If you don’t get it, run on over to Google Image Search and look for “terrorist training camp”.
Are you attending Google I/O? I’m not, but @davidangry is.
Submit your best @davidangry Google I/O story on Twitter. After the conference ends, the best Tweet wins a $20 Amazon gift certificate.
- Your tweet must mention @davidangry (so I know how to find it)
- Your tweet must include the #io2009 hash tag
- I am the judge.
The contest is real. @davidangry is not. Let the tweeting begin.
Head over to Twittch to leave comments.
Head on over to Twittch.com for tonight’s new comic.
Comic 4 is up, go to Twittch to see it.
As requested, the Twittch Atom feed now includes full-size comics.
On a technical note, I publish Twittch using Yummy FTP. Yummy is super fast and easy, but still requires “going into an FTP program” to publish. Via Daring Fireball, I found ExpanDrive a few hours ago.
ExpanDrive looks exactly like what I really need: it treats your FTP site just like a USB drive. If all goes well, I should be able to create a shell script with rsync to publish changed files to my web site, in conjunction with ExpanDrive.
I posted a new comic over on Twittch a little while ago:
For each new comic, I do the following:
- Create a new, numbered directory on my filesystem.
- Create an SVG file using Inkscape.
- Export three images: the full-size comic, a 320-pixel wide mobile version, and a 320-pixel wide teaser comic for the Atom feed and the image shown above.
- Create a .properties file with the comic title, tooltip, tags, characters, and publication date.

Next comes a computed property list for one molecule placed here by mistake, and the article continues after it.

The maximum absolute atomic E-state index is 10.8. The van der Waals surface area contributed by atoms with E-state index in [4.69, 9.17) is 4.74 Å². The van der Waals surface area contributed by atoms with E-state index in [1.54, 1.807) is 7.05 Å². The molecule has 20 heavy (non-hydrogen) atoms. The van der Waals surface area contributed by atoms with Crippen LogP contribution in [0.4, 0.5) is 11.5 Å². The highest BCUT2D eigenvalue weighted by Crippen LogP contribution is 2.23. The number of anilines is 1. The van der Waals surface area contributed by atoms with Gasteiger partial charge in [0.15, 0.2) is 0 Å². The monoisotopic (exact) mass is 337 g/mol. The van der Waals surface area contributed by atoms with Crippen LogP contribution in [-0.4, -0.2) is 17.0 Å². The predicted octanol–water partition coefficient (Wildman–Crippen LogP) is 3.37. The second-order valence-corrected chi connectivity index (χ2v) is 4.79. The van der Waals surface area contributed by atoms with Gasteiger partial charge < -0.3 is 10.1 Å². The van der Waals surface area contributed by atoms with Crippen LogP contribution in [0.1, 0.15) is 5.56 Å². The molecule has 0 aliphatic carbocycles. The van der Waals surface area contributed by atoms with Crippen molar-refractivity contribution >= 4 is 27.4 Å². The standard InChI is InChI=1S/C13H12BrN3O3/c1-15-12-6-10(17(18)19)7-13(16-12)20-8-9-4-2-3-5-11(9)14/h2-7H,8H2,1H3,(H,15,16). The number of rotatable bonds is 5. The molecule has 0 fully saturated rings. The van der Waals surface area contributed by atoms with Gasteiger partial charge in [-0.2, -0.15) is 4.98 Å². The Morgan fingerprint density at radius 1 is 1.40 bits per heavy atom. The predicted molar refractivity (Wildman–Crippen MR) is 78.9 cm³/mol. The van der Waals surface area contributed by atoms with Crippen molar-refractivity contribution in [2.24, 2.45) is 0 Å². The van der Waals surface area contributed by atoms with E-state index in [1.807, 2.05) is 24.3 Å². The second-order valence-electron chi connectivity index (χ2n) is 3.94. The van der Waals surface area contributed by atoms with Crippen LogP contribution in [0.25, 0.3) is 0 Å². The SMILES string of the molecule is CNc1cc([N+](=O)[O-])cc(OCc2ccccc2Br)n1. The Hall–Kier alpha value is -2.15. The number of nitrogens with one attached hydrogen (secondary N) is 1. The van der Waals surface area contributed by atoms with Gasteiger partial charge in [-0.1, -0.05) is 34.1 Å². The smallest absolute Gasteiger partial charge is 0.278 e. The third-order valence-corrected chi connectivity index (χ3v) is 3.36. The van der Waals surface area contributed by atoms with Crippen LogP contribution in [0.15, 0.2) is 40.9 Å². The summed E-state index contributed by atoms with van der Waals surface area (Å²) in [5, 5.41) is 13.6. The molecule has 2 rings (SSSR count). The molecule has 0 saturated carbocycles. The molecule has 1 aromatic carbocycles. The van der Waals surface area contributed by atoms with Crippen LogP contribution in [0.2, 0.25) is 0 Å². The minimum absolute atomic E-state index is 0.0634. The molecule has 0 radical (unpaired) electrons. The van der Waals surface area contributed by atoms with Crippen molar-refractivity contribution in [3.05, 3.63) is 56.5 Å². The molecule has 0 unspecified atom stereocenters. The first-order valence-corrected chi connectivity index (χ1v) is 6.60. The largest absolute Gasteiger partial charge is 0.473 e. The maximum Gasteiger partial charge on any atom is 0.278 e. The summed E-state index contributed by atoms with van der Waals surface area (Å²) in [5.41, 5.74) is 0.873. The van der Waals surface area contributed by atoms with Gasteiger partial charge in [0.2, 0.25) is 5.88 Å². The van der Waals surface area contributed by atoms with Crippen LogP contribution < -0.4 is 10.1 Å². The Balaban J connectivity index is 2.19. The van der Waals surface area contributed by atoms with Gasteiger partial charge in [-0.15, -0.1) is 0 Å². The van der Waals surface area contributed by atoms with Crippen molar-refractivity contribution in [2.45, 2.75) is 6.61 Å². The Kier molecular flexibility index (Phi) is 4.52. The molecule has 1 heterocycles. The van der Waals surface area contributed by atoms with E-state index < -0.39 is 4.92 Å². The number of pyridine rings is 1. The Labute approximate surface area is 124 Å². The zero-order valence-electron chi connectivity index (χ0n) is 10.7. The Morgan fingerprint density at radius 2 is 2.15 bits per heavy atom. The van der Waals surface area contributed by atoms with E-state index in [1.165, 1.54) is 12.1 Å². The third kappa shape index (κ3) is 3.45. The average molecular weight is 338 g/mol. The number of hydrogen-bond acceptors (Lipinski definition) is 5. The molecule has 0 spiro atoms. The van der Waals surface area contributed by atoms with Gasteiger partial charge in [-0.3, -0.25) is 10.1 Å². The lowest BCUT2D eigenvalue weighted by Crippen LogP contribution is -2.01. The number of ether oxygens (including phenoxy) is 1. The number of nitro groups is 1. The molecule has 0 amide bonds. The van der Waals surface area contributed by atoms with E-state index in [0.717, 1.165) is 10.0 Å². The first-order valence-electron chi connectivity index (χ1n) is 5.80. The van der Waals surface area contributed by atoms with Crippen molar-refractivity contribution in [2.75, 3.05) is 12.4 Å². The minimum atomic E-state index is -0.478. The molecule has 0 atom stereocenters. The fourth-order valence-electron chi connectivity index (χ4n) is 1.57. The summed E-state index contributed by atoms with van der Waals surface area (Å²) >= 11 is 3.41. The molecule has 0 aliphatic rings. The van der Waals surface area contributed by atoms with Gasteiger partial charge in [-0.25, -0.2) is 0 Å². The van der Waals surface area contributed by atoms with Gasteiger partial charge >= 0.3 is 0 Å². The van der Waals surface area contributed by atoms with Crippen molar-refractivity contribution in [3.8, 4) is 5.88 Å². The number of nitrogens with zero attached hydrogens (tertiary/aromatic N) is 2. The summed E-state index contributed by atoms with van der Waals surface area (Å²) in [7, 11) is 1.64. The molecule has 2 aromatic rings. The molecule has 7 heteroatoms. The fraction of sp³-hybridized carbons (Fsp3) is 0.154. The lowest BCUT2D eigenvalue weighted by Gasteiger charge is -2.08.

- Run a program that generates the site on my hard drive.
- Using Yummy FTP, I synchronize the site to my ISP.
I commit the SVG, PNG, and .properties files to git. I do not commit generated files to git.
Although the Atom feed appears in the “normal spot” in any modern web browser, a few people missed it. So I put a feed icon directly on the page to alleviate this problem.
I use Google Friend Connect for comments. I just added it a few hours ago, and am looking forward to seeing what kinds of gadgets Google comes up with next.
So why write a static publishing tool?
- I don’t want to deal with WordPress upgrades.
- I want 100% control over every single URL.
- I want the most scalable possible site in case I’m ever on Digg.
- I can (and do) store all content in git with full history.
- Because I wanted to.
You’ll have to stay tuned. But I do plan to publish at least weekly, and a mobile version of the site is high on my priorities list.